Nebraska Center for Writers

Chimney Rock What the Critics Say
About John L'Heureux


The Clang Birds
Copyright © 1973
by John L'Heureux
Penguin (Macmillan, 1973)

"The Clang Bird is a rare creature that flies in ever decreasing circles at ever increasing speeds until with a terrible clang it disappears up its own ass. It is only because of the will of God that the Clang Bird is not yet extinct."
— St. Gomer, O.S.T., Founder,
Order of St. Thomas, Novissima Verba, 1717

In the old house on Winter Place everyone was holy, or meant to be. They had taken vows ... if what they said and did were not always the words and actions of holy men, it was because even holy flesh is weak and because the vows had been made a long time ago.

Five of these holy men, Reginald Body and his friends, decide to leave the sheltering old house on Winter Place to form an experimental religious commune in a shabby duplex. They want to live lives of Radical Christianity. Relevance. Creative Protest. Becoming involved.
They become involved all right. Reginald, a handsome and charming Thomasite priest, waits for the Spirit to move him to break down doors and burn draft cards and, while waiting, falls in love and agonizes over his vocation.
George St. George, another Thomasite priest, neither waits nor agonizes. He pursues first Natalie Meyer, and then Doris, and finally Barbie, and he discovers, while running the race, that he is something of a sexual athlete.
There are other Thomasites: Hans, who is plagued by "a sting of the flesh," Sean, who cannot choose between the religious life and gourmet cooking, Jim, who is a doctor and has all the answers, Billy Biggins, who is a psychologist and has none.
And there are the non-Thomasites. The Emerging Nun has never emerged so briskly and with such devastating consequences as Doris and Barbie. Doris discovers Malfoof, a coal-black Lebanese who believes wholly and solely in passion; Barbie discovers the relationship between sex and power. And then there is the enigmatic and disturbing Natalie, liberated but determined not to be.
A single Jesuit, a group of Christian Brothers, a dogged policeman, and two of the rottenest kids since Ship of Fools complete the cast.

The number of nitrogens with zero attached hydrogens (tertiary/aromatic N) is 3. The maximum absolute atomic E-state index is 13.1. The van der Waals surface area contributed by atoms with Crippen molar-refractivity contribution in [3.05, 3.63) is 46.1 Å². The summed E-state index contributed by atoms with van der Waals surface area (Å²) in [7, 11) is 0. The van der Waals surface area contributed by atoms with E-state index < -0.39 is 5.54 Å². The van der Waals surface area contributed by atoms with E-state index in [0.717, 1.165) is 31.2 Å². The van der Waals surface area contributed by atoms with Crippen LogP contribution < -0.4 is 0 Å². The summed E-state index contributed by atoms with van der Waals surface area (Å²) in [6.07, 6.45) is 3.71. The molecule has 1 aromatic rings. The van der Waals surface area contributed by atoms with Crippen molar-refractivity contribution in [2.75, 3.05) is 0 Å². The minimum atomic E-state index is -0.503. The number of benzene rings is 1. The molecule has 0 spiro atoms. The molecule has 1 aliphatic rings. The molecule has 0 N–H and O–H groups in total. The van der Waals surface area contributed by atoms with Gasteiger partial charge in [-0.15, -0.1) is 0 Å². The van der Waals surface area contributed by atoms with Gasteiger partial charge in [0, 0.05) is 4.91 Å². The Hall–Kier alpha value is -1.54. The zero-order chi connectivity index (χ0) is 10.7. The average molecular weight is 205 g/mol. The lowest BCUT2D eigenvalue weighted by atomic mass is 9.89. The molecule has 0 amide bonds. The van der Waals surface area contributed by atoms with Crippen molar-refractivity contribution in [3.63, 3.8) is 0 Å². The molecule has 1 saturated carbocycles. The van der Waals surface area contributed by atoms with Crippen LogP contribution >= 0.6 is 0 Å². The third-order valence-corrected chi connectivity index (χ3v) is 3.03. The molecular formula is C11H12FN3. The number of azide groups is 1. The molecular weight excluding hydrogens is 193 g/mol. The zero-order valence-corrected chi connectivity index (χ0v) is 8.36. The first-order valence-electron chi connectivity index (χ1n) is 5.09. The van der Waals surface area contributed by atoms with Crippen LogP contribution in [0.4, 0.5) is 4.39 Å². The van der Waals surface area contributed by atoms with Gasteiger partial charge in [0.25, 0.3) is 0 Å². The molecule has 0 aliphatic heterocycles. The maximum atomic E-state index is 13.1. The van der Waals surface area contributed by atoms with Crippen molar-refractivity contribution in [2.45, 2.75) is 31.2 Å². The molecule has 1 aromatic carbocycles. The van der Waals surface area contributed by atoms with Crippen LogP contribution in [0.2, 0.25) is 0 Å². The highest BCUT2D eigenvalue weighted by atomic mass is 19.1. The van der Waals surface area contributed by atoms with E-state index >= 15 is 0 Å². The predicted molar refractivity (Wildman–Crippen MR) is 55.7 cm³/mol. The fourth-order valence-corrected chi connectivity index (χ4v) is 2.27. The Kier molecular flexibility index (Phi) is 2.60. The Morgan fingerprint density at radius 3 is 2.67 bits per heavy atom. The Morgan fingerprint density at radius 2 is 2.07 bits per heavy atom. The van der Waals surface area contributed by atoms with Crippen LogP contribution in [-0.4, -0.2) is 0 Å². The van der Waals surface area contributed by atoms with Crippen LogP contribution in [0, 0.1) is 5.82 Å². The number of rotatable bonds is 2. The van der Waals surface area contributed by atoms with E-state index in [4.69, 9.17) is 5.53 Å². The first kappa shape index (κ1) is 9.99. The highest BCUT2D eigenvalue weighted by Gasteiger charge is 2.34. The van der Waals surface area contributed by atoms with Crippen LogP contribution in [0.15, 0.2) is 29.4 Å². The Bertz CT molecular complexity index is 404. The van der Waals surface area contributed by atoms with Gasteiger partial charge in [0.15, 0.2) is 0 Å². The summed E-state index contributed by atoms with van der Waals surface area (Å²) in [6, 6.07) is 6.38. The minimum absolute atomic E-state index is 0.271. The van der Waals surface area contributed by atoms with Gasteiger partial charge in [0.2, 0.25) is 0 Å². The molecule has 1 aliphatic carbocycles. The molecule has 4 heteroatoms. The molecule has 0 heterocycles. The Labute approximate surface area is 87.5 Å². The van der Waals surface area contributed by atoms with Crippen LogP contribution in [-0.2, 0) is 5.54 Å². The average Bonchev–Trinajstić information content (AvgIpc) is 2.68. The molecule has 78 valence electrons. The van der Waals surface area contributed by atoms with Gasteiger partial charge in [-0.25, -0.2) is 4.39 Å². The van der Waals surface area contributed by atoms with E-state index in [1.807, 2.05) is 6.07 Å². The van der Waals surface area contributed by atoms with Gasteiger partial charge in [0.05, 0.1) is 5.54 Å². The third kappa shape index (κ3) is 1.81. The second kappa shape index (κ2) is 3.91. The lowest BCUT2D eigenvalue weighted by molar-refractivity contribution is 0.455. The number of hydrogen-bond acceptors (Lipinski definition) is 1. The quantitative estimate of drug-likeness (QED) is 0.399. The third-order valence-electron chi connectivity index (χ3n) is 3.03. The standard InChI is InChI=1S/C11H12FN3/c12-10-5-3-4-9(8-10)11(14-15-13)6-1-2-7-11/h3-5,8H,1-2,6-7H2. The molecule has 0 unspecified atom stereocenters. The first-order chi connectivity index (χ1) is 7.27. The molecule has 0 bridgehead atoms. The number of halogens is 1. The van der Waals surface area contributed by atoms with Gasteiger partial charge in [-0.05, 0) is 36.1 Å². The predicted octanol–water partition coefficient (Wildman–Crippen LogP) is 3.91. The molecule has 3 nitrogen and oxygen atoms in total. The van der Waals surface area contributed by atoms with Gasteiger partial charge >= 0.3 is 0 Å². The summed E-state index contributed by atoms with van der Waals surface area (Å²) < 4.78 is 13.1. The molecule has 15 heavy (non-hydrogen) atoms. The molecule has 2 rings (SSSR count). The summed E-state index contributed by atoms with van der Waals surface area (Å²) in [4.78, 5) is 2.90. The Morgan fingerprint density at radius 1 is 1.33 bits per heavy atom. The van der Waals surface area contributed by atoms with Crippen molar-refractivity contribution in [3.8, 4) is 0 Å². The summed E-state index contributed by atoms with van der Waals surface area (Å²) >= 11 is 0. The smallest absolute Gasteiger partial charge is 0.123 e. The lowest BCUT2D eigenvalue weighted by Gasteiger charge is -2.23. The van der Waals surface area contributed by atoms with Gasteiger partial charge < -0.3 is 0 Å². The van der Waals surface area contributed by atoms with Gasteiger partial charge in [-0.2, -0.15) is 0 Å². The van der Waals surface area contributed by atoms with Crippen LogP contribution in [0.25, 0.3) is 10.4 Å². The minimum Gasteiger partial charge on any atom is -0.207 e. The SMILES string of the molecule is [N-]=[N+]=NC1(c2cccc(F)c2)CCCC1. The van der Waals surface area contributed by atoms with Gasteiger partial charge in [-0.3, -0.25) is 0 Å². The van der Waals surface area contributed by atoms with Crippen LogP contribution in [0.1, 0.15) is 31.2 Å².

They are involved, all of them, in the lunatic fringes of the religious life and of the world outside: the world of protest picnics, draft board raids, Panthers, Weathermen, the F.B.I. The catastrophe that ends their year of radical Christianity is tragic and hilarious and inevitable. Poetic justice has never seemed quite so justly ironic or quite so brutally just.
Only an American could have conceived The Clang Birds, and only a born satirist could have written it. L'Heureux writes with an astringent wit that, like acid, burns away the hypocrisy and exaggeration of his characters. But they are real, and he loves them all indiscriminately. He rejoices in the almost infinite variety of human folly.
This is a wicked and hilarious novel.
John L'heureux, for many years a contributing editor for The Atlantic, is the author of four volumes of poetry, an autobiography, and a novel. His poems have been anthologized in The Young American Poets, Modern British and American Poets, and in The Borestone Award Collections, among others. His story "Fox and Swan" appears in the Martha Foley collection of Best American Short Stories of 1972. — from the jacket

John L'Heureux gives the Roman clergy and sisterhood that sonorous and regal raspberry that Philip Roth gave the Jewish mother in Portnoy's Complaint. ... Well-contrived, fast paced, and stylish. It compares favorably with the wickeder works of Honor Tracy and Evelyn Waugh. — Washington Sunday Star

Mr L'Heureux's way with his characters is at once splendid and sympathetic. ... A dazzling juxtaposition of ironies. — The New York Times Book Review

This funny and intelligent novel is certain to scrape like heavy-grade sandpaper against a good many thin skins ... L'Heureux's satire stings all the more because it has the authenticity of personal experience. ... A wise and delightful book. — Washington Post Book World

In the great tradition of ecclesiastical satire: done from the inside with cleansing savagery. — James Dickey

Copyright © 1992
by John L'Heureux